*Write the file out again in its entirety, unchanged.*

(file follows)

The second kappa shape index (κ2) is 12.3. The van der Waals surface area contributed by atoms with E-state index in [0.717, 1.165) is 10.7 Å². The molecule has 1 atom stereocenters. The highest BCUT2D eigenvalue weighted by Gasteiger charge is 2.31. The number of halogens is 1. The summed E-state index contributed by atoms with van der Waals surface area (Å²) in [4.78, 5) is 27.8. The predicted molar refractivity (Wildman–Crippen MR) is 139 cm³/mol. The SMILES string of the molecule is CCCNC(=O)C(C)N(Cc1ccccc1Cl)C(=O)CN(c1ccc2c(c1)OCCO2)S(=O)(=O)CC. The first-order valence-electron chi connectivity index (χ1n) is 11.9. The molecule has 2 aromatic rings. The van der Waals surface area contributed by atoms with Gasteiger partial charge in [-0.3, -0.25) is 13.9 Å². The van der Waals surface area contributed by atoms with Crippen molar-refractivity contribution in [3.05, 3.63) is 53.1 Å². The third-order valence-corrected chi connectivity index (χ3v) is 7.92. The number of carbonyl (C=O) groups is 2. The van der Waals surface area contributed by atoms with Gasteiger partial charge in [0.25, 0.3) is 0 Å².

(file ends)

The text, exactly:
The second kappa shape index (κ2) is 12.3. The van der Waals surface area contributed by atoms with E-state index in [0.717, 1.165) is 10.7 Å². The molecule has 1 atom stereocenters. The highest BCUT2D eigenvalue weighted by Gasteiger charge is 2.31. The number of halogens is 1. The summed E-state index contributed by atoms with van der Waals surface area (Å²) in [4.78, 5) is 27.8. The predicted molar refractivity (Wildman–Crippen MR) is 139 cm³/mol. The SMILES string of the molecule is CCCNC(=O)C(C)N(Cc1ccccc1Cl)C(=O)CN(c1ccc2c(c1)OCCO2)S(=O)(=O)CC. The first-order valence-electron chi connectivity index (χ1n) is 11.9. The molecule has 2 aromatic rings. The van der Waals surface area contributed by atoms with Gasteiger partial charge in [-0.3, -0.25) is 13.9 Å². The van der Waals surface area contributed by atoms with Crippen molar-refractivity contribution in [3.05, 3.63) is 53.1 Å². The third-order valence-corrected chi connectivity index (χ3v) is 7.92. The number of carbonyl (C=O) groups is 2. The van der Waals surface area contributed by atoms with Gasteiger partial charge in [0.25, 0.3) is 0 Å².